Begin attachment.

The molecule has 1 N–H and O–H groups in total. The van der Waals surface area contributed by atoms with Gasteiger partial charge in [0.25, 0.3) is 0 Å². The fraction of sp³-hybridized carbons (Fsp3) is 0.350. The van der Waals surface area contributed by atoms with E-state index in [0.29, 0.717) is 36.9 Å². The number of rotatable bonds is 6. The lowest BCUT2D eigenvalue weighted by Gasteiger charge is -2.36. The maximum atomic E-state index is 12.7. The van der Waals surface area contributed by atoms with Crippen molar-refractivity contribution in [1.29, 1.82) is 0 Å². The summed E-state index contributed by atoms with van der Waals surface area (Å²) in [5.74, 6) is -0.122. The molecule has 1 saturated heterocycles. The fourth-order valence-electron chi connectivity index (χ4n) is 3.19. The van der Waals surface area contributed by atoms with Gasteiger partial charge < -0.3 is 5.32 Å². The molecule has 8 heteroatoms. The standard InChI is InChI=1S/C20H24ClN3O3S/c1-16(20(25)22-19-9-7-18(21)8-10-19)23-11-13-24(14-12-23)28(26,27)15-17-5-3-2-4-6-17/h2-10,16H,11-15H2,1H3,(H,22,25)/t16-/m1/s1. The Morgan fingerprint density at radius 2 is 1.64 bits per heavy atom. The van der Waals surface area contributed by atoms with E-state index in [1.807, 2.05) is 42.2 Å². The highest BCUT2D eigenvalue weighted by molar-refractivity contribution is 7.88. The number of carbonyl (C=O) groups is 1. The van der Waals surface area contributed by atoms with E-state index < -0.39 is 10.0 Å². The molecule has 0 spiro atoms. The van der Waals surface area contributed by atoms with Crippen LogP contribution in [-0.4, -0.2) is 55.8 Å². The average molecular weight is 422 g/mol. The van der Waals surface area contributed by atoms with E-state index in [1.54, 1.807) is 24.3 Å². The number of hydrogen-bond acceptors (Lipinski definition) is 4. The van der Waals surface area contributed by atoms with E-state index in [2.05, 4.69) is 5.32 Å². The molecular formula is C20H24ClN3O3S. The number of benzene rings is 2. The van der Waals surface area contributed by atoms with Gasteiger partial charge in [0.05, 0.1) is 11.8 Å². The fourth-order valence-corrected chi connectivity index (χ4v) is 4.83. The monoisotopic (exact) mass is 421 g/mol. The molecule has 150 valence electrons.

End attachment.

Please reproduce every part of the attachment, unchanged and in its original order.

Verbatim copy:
The molecule has 1 N–H and O–H groups in total. The van der Waals surface area contributed by atoms with Gasteiger partial charge in [0.25, 0.3) is 0 Å². The fraction of sp³-hybridized carbons (Fsp3) is 0.350. The van der Waals surface area contributed by atoms with E-state index in [0.29, 0.717) is 36.9 Å². The number of rotatable bonds is 6. The lowest BCUT2D eigenvalue weighted by Gasteiger charge is -2.36. The maximum atomic E-state index is 12.7. The van der Waals surface area contributed by atoms with Crippen molar-refractivity contribution in [1.29, 1.82) is 0 Å². The summed E-state index contributed by atoms with van der Waals surface area (Å²) in [5.74, 6) is -0.122. The molecule has 1 saturated heterocycles. The fourth-order valence-electron chi connectivity index (χ4n) is 3.19. The van der Waals surface area contributed by atoms with Gasteiger partial charge < -0.3 is 5.32 Å². The molecule has 8 heteroatoms. The standard InChI is InChI=1S/C20H24ClN3O3S/c1-16(20(25)22-19-9-7-18(21)8-10-19)23-11-13-24(14-12-23)28(26,27)15-17-5-3-2-4-6-17/h2-10,16H,11-15H2,1H3,(H,22,25)/t16-/m1/s1. The Morgan fingerprint density at radius 2 is 1.64 bits per heavy atom. The van der Waals surface area contributed by atoms with E-state index in [1.807, 2.05) is 42.2 Å². The highest BCUT2D eigenvalue weighted by molar-refractivity contribution is 7.88. The number of carbonyl (C=O) groups is 1. The van der Waals surface area contributed by atoms with E-state index < -0.39 is 10.0 Å². The molecule has 0 spiro atoms. The van der Waals surface area contributed by atoms with Crippen LogP contribution in [-0.4, -0.2) is 55.8 Å². The average molecular weight is 422 g/mol. The van der Waals surface area contributed by atoms with E-state index in [1.54, 1.807) is 24.3 Å². The number of hydrogen-bond acceptors (Lipinski definition) is 4. The van der Waals surface area contributed by atoms with E-state index in [2.05, 4.69) is 5.32 Å². The molecular formula is C20H24ClN3O3S. The number of benzene rings is 2. The van der Waals surface area contributed by atoms with Gasteiger partial charge in [0.05, 0.1) is 11.8 Å². The fourth-order valence-corrected chi connectivity index (χ4v) is 4.83. The monoisotopic (exact) mass is 421 g/mol. The molecule has 150 valence electrons.